A Practitioner's Approach to Successfully Implementing Service Virtualization - Page 3
While we have examined a few low hanging virtualization fruits many more exist in the form of cloud development and performance testing.
Subsequently, the teams dive into a deeper set of requirements for these virtualization targets. If the service being built is completely new (or is substantially modified) and has no preexisting data that can be found in production, then the teams will need to determine how data would be sourced and ensure that artificial data can be created effectively. Ensuring coverage for a planned service requires the virtualization leads to examine all the processes that consume the virtual service. Next, all the used cases that belong to identified processes are collated. These are used in the design phase to ensure coverage. If the service that needs to be virtualized already exists in production then the data can be recorded/ sub-setted. For such services, the major concerns are security areas such as masking and ensuring that the subset of data is adequate.
Virtualization teams will then need to incorporate their findings (virtualization targets) into the environment building guide or other artifacts which document how environments will be built or enhanced for the current iteration of the lifecycle.
Analysis and Design Phase
Based on the requirements gathered from the previous phase, the virtualization teams plan and document the process for building the virtual services in the analysis and design phase.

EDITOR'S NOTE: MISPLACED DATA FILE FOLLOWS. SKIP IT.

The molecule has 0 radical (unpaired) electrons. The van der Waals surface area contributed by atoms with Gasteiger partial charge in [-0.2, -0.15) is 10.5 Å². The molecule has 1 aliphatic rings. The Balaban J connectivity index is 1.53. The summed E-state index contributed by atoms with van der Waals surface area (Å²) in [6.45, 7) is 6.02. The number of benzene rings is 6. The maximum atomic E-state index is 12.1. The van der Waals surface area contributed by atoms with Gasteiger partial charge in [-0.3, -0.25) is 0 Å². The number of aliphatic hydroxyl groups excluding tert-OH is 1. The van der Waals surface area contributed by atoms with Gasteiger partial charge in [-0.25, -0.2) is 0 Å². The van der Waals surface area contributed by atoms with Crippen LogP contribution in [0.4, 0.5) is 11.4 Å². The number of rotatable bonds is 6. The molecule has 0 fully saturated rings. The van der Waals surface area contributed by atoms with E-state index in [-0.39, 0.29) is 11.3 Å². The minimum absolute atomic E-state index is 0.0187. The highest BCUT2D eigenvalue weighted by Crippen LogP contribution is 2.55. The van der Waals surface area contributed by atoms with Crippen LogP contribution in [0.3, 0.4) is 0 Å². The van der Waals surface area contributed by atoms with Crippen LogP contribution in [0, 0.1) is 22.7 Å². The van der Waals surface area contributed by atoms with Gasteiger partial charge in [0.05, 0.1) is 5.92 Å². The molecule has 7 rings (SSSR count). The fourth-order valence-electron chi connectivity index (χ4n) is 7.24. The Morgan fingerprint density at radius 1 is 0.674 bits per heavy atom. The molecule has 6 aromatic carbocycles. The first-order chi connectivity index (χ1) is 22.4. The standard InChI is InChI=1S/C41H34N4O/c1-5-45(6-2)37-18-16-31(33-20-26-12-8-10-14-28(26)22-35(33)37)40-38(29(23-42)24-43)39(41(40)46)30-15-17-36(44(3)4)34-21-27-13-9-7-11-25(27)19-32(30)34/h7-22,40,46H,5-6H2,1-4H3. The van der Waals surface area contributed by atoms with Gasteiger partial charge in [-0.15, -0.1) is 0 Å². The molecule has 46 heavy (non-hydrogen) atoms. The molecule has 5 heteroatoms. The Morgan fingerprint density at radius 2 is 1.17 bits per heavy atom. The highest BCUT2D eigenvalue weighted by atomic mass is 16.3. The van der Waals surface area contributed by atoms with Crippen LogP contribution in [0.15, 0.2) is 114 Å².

In this phase, virtualization teams focus on services and components identified for virtualization and their associated use cases. For linking the use cases to the services, virtualization teams use a variety of design artifacts that included sequence diagrams and service definitions. This is needed to ensure complete coverage (also means that the virtual service behaves like its real world counterpart). Virtualization products can generate empty virtual services (with no data) which are based on service contracts such as WSDL documents. Populating virtual services with data requires either subsetting and masking (for pre-existing services) or artificial data creation. Although in this phase a virtual service is not populated with data, virtualization teams must ensure that they generate valid input & output pairs for all scenarios (use cases) in a given virtual component. In other words, at the end of the analysis and design phase, a virtualization lead must be able to identify the specific response a virtual service creates at a given request for all possible use cases. Many new virtualization teams ask the development teams for the request/response documents which enable them to quickly jumpstart their virtualization initiatives. However, some targets for virtualization can be very complex and change rapidly. They may require scripting to generate the right behavior and may also need extensive templating to achieve the desired fidelity.